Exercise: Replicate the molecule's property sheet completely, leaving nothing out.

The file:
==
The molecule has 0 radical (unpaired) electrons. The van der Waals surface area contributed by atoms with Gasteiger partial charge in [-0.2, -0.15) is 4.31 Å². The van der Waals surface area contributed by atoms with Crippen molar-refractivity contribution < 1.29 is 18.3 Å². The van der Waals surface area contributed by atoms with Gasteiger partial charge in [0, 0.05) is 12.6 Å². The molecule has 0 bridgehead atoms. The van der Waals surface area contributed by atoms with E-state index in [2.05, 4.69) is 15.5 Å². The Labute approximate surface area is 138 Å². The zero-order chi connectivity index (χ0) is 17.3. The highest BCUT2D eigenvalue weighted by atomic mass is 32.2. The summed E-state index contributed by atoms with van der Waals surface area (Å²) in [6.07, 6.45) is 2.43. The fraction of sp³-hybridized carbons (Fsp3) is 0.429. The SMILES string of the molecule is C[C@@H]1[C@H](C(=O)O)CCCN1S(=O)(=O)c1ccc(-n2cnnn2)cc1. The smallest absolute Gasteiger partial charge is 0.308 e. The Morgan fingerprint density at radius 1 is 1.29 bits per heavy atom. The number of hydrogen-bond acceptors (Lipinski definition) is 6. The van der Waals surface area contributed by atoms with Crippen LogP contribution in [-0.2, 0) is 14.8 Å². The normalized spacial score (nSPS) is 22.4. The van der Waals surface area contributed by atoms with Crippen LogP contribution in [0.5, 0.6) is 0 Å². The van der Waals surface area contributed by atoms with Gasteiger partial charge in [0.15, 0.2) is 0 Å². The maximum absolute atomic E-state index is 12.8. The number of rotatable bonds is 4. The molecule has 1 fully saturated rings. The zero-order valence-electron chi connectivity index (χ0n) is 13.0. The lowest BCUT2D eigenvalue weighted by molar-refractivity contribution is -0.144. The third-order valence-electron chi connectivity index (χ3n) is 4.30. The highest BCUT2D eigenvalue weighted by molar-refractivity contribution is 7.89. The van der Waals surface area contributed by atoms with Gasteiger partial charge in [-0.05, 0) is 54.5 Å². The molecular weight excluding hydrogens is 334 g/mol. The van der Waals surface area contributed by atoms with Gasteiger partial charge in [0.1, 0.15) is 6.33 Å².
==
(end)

The molecule has 0 radical (unpaired) electrons. The van der Waals surface area contributed by atoms with Gasteiger partial charge in [-0.2, -0.15) is 4.31 Å². The van der Waals surface area contributed by atoms with Crippen molar-refractivity contribution < 1.29 is 18.3 Å². The van der Waals surface area contributed by atoms with Gasteiger partial charge in [0, 0.05) is 12.6 Å². The molecule has 0 bridgehead atoms. The van der Waals surface area contributed by atoms with E-state index in [2.05, 4.69) is 15.5 Å². The Labute approximate surface area is 138 Å². The zero-order chi connectivity index (χ0) is 17.3. The highest BCUT2D eigenvalue weighted by atomic mass is 32.2. The summed E-state index contributed by atoms with van der Waals surface area (Å²) in [6.07, 6.45) is 2.43. The fraction of sp³-hybridized carbons (Fsp3) is 0.429. The SMILES string of the molecule is C[C@@H]1[C@H](C(=O)O)CCCN1S(=O)(=O)c1ccc(-n2cnnn2)cc1. The smallest absolute Gasteiger partial charge is 0.308 e. The Morgan fingerprint density at radius 1 is 1.29 bits per heavy atom. The number of hydrogen-bond acceptors (Lipinski definition) is 6. The van der Waals surface area contributed by atoms with Crippen LogP contribution in [-0.2, 0) is 14.8 Å². The normalized spacial score (nSPS) is 22.4. The van der Waals surface area contributed by atoms with Crippen LogP contribution in [0.5, 0.6) is 0 Å². The van der Waals surface area contributed by atoms with Gasteiger partial charge in [0.15, 0.2) is 0 Å². The maximum absolute atomic E-state index is 12.8. The number of rotatable bonds is 4. The molecule has 1 fully saturated rings. The zero-order valence-electron chi connectivity index (χ0n) is 13.0. The lowest BCUT2D eigenvalue weighted by molar-refractivity contribution is -0.144. The third-order valence-electron chi connectivity index (χ3n) is 4.30. The highest BCUT2D eigenvalue weighted by molar-refractivity contribution is 7.89. The van der Waals surface area contributed by atoms with Gasteiger partial charge in [-0.05, 0) is 54.5 Å². The molecular weight excluding hydrogens is 334 g/mol. The van der Waals surface area contributed by atoms with Gasteiger partial charge in [0.1, 0.15) is 6.33 Å².